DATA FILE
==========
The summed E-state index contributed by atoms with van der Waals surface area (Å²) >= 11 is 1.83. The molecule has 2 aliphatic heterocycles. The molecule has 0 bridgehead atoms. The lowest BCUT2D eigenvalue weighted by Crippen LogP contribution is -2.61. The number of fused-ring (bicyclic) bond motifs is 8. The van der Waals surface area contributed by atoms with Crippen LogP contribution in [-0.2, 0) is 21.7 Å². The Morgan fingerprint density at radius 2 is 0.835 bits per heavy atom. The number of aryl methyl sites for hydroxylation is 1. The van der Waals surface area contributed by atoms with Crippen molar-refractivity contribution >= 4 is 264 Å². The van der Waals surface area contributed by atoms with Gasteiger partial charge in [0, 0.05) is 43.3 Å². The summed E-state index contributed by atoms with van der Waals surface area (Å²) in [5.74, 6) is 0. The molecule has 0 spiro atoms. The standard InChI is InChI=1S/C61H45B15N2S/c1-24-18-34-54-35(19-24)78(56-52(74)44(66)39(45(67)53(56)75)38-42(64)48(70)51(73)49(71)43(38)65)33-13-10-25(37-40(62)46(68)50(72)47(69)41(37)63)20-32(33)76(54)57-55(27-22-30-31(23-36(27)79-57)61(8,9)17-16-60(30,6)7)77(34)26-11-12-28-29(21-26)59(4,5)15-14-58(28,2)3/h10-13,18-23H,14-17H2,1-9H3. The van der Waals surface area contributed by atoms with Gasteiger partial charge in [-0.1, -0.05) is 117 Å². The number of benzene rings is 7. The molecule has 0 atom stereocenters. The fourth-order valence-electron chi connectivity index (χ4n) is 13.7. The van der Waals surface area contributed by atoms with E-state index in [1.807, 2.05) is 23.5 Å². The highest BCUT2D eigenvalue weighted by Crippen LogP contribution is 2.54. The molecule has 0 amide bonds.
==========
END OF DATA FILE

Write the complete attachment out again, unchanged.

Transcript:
The summed E-state index contributed by atoms with van der Waals surface area (Å²) >= 11 is 1.83. The molecule has 2 aliphatic heterocycles. The molecule has 0 bridgehead atoms. The lowest BCUT2D eigenvalue weighted by Crippen LogP contribution is -2.61. The number of fused-ring (bicyclic) bond motifs is 8. The van der Waals surface area contributed by atoms with Crippen LogP contribution in [-0.2, 0) is 21.7 Å². The Morgan fingerprint density at radius 2 is 0.835 bits per heavy atom. The number of aryl methyl sites for hydroxylation is 1. The van der Waals surface area contributed by atoms with Crippen molar-refractivity contribution >= 4 is 264 Å². The van der Waals surface area contributed by atoms with Gasteiger partial charge in [0, 0.05) is 43.3 Å². The summed E-state index contributed by atoms with van der Waals surface area (Å²) in [5.74, 6) is 0. The molecule has 0 spiro atoms. The standard InChI is InChI=1S/C61H45B15N2S/c1-24-18-34-54-35(19-24)78(56-52(74)44(66)39(45(67)53(56)75)38-42(64)48(70)51(73)49(71)43(38)65)33-13-10-25(37-40(62)46(68)50(72)47(69)41(37)63)20-32(33)76(54)57-55(27-22-30-31(23-36(27)79-57)61(8,9)17-16-60(30,6)7)77(34)26-11-12-28-29(21-26)59(4,5)15-14-58(28,2)3/h10-13,18-23H,14-17H2,1-9H3. The van der Waals surface area contributed by atoms with Gasteiger partial charge in [-0.1, -0.05) is 117 Å². The number of benzene rings is 7. The molecule has 0 atom stereocenters. The fourth-order valence-electron chi connectivity index (χ4n) is 13.7. The van der Waals surface area contributed by atoms with E-state index in [1.807, 2.05) is 23.5 Å². The highest BCUT2D eigenvalue weighted by Crippen LogP contribution is 2.54. The molecule has 0 amide bonds.